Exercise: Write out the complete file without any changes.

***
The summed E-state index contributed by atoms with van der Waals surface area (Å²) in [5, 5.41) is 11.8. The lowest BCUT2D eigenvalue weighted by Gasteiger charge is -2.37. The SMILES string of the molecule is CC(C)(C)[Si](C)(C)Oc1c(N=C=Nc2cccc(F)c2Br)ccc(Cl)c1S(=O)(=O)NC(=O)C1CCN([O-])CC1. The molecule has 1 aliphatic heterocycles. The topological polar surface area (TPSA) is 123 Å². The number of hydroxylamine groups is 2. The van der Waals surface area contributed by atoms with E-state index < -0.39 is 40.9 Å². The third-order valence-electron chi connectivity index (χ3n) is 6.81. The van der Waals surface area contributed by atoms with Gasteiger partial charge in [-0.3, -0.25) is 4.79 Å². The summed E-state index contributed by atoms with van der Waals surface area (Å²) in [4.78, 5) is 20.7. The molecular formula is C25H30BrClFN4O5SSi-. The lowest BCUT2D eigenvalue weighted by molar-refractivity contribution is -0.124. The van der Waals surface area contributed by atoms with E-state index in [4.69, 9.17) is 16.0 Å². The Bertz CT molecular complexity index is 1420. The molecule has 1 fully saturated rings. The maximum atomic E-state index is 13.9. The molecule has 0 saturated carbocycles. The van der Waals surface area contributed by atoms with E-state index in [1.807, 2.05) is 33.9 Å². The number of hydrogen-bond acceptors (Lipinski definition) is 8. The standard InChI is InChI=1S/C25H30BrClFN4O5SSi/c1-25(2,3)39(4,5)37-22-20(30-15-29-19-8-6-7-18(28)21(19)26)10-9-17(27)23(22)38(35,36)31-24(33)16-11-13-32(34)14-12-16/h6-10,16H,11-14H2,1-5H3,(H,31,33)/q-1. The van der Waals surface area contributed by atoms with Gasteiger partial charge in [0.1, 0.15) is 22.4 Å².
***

The summed E-state index contributed by atoms with van der Waals surface area (Å²) in [5, 5.41) is 11.8. The lowest BCUT2D eigenvalue weighted by Gasteiger charge is -2.37. The SMILES string of the molecule is CC(C)(C)[Si](C)(C)Oc1c(N=C=Nc2cccc(F)c2Br)ccc(Cl)c1S(=O)(=O)NC(=O)C1CCN([O-])CC1. The molecule has 1 aliphatic heterocycles. The topological polar surface area (TPSA) is 123 Å². The number of hydroxylamine groups is 2. The van der Waals surface area contributed by atoms with E-state index < -0.39 is 40.9 Å². The third-order valence-electron chi connectivity index (χ3n) is 6.81. The van der Waals surface area contributed by atoms with Gasteiger partial charge in [-0.3, -0.25) is 4.79 Å². The summed E-state index contributed by atoms with van der Waals surface area (Å²) in [4.78, 5) is 20.7. The molecular formula is C25H30BrClFN4O5SSi-. The lowest BCUT2D eigenvalue weighted by molar-refractivity contribution is -0.124. The van der Waals surface area contributed by atoms with E-state index in [4.69, 9.17) is 16.0 Å². The Bertz CT molecular complexity index is 1420. The molecule has 1 fully saturated rings. The maximum atomic E-state index is 13.9. The molecule has 0 saturated carbocycles. The van der Waals surface area contributed by atoms with E-state index in [1.807, 2.05) is 33.9 Å². The number of hydrogen-bond acceptors (Lipinski definition) is 8. The standard InChI is InChI=1S/C25H30BrClFN4O5SSi/c1-25(2,3)39(4,5)37-22-20(30-15-29-19-8-6-7-18(28)21(19)26)10-9-17(27)23(22)38(35,36)31-24(33)16-11-13-32(34)14-12-16/h6-10,16H,11-14H2,1-5H3,(H,31,33)/q-1. The van der Waals surface area contributed by atoms with Gasteiger partial charge in [0.1, 0.15) is 22.4 Å².